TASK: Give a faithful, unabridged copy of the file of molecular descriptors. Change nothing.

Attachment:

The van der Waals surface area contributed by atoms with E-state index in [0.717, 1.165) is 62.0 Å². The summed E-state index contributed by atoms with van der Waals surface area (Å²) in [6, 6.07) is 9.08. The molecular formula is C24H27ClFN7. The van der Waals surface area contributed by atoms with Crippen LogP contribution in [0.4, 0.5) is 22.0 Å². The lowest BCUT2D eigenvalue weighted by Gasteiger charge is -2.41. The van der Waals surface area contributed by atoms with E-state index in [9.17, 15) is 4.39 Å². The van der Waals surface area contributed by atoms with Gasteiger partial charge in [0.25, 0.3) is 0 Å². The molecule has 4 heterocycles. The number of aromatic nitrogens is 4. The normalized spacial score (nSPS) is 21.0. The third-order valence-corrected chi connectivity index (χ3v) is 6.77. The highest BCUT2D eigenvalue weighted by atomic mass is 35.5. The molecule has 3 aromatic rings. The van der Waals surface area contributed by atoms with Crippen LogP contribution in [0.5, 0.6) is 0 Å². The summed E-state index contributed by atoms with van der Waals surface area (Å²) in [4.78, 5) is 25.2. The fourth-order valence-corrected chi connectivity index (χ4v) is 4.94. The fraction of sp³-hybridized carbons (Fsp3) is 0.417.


The van der Waals surface area contributed by atoms with E-state index in [0.717, 1.165) is 62.0 Å². The summed E-state index contributed by atoms with van der Waals surface area (Å²) in [6, 6.07) is 9.08. The molecular formula is C24H27ClFN7. The van der Waals surface area contributed by atoms with Crippen LogP contribution in [0.4, 0.5) is 22.0 Å². The lowest BCUT2D eigenvalue weighted by Gasteiger charge is -2.41. The van der Waals surface area contributed by atoms with E-state index in [9.17, 15) is 4.39 Å². The van der Waals surface area contributed by atoms with Gasteiger partial charge in [0.25, 0.3) is 0 Å². The molecule has 4 heterocycles. The number of aromatic nitrogens is 4. The normalized spacial score (nSPS) is 21.0. The third-order valence-corrected chi connectivity index (χ3v) is 6.77. The highest BCUT2D eigenvalue weighted by atomic mass is 35.5. The molecule has 3 aromatic rings. The van der Waals surface area contributed by atoms with Crippen LogP contribution in [0.5, 0.6) is 0 Å². The summed E-state index contributed by atoms with van der Waals surface area (Å²) in [4.78, 5) is 25.2. The fourth-order valence-corrected chi connectivity index (χ4v) is 4.94. The fraction of sp³-hybridized carbons (Fsp3) is 0.417.